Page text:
After an excellent buffet lunch, it was the turn of Tom Eldridge, director of business development EMEA at Chasm Advanced Materials to describe the development of transparent electronics for the automotive industry, based on applications of Chasm’s carbon nanotube technology.
He explained the structure of carbon nanotubes, allotropes of carbon in the form of cylindrical molecules, which are effectively rolled-up sheets of graphene with extremely high electrical and thermal conductivity. Chasm has developed a production process that enables precise control of the diameter, length, and geometry of nanotubes. This is based on their proprietary catalyst and uses a rotary kiln reactor to synthesise carbon nanotubes and nanotube-hybrid materials from ethylene.
Carbon nanotubes are used in the formulation of screen printing inks, with polymer binders and proprietary ink vehicles, to produce low-cost flexible printed electronics.
There is an increasing demand for alternatives to indium tin oxide for transparent conductors. Chasm has developed a hybrid ink based on carbon nanotubes and silver nanowires, which offers technical and functional benefits in terms of flexibility, formability, transparency, and cost of patterning.
Eldridge showed examples of applications of transparent flexible printed electronics in the automotive industry, especially in human-machine-interface capacitive touch controls that can be 3D formed and incorporated into the interior structure of the vehicle. There is increasing utilisation of the technology in transparent UHF antennas for 5G, IoT, Wi-Fi, TV, radio, GPS, Bluetooth, and near-field communication. A further application area is in transparent heaters for de-icing ADAS sensors, headlights, and windows.
In answer to a question from the floor, Eldridge commented that current formulations of the hybrid ink are not intended for ink-jet applications. They have been developed specifically for screen printing. Because of their high aspect ratio, nanotubes tend to clog the nozzles in ink-jet print-heads. It is possible that this issue will be addressed in a future development programme.
Happy Holden: Honing the Essential Skills
The highlight of the day was Happy Holden’s keynote, “Automation and the Journey to YOUR Smart Factory,” delivered online in real-time from Michigan via a Teams link. It was ironic that Happy’s first slide, “Getting Started—The Hardest Step,” coincided with some minor communication malfunctions, quickly resolved by Hudson’s expert intervention.
Holden’s essential message was that independent factory automation consultants who are not selling a product are very rare. “A better investment is to select your own engineers, familiar with your processes, and let them learn how to do automation planning,” he said, adding it needs two months of study and preparation before embarking on a simple factory automation project.
His keynote was based on his recently published book, 24 Essential Skills for Engineers, and was designed to be the introduction to the online technical training programme for engineers offered by the ICT as a series of eight one-hour lectures during September and October.
It gave a comprehensive overview of his guide to understanding the fundamentals of automation planning and the essential skills, tools, and techniques to be learned, especially the sort of skills that engineers do not typically learn in college, such as problem solving, design of experiments, product and process life cycles, lean manufacturing, and predictive engineering.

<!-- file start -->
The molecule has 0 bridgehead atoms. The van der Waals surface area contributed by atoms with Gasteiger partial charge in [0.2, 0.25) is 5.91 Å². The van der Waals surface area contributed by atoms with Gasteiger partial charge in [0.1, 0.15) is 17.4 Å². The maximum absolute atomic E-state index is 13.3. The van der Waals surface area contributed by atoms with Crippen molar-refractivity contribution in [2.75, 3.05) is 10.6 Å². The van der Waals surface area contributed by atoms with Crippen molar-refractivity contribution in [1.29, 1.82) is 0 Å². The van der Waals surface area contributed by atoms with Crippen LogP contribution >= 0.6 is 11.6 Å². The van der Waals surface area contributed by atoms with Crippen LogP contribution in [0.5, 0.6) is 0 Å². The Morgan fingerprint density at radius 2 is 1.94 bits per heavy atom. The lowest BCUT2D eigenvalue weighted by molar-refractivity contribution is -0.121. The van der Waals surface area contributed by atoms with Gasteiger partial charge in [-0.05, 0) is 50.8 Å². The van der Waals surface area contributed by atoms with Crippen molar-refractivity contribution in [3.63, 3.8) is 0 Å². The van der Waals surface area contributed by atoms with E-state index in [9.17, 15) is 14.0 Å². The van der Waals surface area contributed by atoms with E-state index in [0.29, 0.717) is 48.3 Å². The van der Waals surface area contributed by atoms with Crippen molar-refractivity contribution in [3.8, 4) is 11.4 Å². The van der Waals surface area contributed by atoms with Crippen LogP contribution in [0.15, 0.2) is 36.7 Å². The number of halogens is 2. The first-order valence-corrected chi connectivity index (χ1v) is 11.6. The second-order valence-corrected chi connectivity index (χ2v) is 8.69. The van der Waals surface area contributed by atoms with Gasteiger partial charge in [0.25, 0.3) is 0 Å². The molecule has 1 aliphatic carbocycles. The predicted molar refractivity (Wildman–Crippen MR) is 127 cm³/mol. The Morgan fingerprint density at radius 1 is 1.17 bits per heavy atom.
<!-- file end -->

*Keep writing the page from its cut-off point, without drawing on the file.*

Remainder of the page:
Although the Smart factory concept might have presented some intimidating challenges, Holden’s introduction provided a basis for gaining the confidence to take the hardest step (getting started), backed-up by some answers to the inevitable questions: how, when and how much?
He discussed typical Smart factory architecture, automation methodology, process workstation analysis, and factory communication standards, particularly IPC-2591 and CFX, the Connected Factory Exchange. Illustrating the presentation with meaningful case histories, Holden showed examples of predictive control in an integrated feed-back, feed-forward Smart factory environment, with photographs and videos of the fully automated equipment at the world’s first PCB Smart factory.
He summarised the key takeaways:
- Start your Smart factory journey today; think big, start small, act now
- Look to staff the automation team with your own engineers and training
- Initiate a Smart factory assessment, then make it operational with proof of value
- Because it is a fundamental business transition, align the technology to the business objectives
- Drive toward a Smart connected factory, with a zero-downtime a zero-defect vision
- Improve your weak link: people, process, or technology; benefits only accrue as far as the weakest link
Inspiring, motivating, and thought-provoking, Holden’s keynote presentation attracted a lot of attention, particularly from senior managers in the audience, and it was clear that they will give serious consideration to encouraging their engineers to attend the online training course that it introduced.
Thanking presenters and delegates, Hudson praised the efforts of ICT Technical Director Bill Wilkie for organising a splendid event and for assembling such a significant and appropriate programme. ICT’s live Annual Symposium 2022 was a memorable experience and offered a great opportunity to interact face-to-face with colleagues in the industry.